Chad Verbowski, Emre Kıcıman, Brad Daniels, Arunvijay Kumar, Yi-Min Wang, Roussi Roussev, Shan Lu, and Juhan Lee
Mismanagement of the persistent state of a system—all the executable files, configuration settings and other data that govern how a system functions—causes reliability problems, security vulnerabilities, and drives up operation costs. Recent research traces persistent state interactions—how state is read, modified, etc.—to help troubleshooting, change management and malware mitigation, but has been limited by the difficulty of collecting, storing, and analyzing the 10s to 100s of millions of daily events that occur on a single machine, much less the 1000s or more machines in many computing environments.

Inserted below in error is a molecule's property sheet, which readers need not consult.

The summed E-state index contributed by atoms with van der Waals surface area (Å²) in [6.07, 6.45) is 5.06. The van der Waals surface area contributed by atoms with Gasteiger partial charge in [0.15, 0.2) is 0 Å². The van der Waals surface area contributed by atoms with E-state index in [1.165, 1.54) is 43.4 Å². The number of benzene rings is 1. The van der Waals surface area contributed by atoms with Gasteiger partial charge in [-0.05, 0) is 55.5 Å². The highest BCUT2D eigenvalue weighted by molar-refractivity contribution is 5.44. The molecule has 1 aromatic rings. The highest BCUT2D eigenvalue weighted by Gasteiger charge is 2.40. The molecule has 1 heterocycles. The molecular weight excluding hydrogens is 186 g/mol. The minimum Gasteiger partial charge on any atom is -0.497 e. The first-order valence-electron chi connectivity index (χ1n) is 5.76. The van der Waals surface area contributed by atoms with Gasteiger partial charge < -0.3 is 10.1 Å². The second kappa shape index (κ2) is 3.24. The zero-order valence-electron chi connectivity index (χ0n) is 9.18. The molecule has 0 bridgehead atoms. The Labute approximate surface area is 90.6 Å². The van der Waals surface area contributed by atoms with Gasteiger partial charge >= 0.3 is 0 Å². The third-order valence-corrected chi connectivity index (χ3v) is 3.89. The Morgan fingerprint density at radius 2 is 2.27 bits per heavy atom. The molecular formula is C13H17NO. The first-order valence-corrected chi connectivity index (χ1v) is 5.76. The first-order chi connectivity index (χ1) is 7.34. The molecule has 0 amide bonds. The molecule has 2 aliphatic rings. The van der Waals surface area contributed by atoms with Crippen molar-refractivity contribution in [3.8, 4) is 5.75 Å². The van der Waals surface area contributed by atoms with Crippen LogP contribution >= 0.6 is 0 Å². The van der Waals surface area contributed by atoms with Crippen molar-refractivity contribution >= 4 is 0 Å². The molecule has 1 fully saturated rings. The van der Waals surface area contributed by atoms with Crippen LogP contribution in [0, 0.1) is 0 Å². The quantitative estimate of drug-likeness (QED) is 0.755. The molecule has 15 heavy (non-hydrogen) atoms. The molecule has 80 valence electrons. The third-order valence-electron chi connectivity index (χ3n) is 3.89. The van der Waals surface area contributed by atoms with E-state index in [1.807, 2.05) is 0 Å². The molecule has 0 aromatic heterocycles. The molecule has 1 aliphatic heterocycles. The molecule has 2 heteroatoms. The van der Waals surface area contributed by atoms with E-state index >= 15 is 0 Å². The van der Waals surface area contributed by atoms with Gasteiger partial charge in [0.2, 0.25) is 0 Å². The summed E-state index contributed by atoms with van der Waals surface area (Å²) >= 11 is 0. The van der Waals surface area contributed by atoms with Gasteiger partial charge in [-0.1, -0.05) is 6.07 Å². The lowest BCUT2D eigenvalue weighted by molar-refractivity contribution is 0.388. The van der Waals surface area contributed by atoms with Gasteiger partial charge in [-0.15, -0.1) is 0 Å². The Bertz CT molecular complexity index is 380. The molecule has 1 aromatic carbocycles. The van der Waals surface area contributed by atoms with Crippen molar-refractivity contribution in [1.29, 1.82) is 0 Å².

We present the Flight Data Recorder (FDR) that enables always-on tracing, storage and analysis of persistent state interactions. FDR uses a domain-specific log format, tailored to observed file system workloads and common systems management queries. Our lossless log format compresses logs to only 0.5-0.9 bytes per interaction. In this log format, 1000 machine-days of logs—over 25 billion events—can be analyzed in less than 30 minutes. We report on our deployment of FDR to 207 production machines at MSN, and show that a single centralized collection machine can potentially scale to collecting and analyzing the complete records of persistent state interactions from 4000+ machines. Furthermore, our tracing technology is shipping as part of the Windows Vista OS.
|Published in||The 7th USENIX Symposium on Operating Systems Design and Implementation (OSDI '06)|
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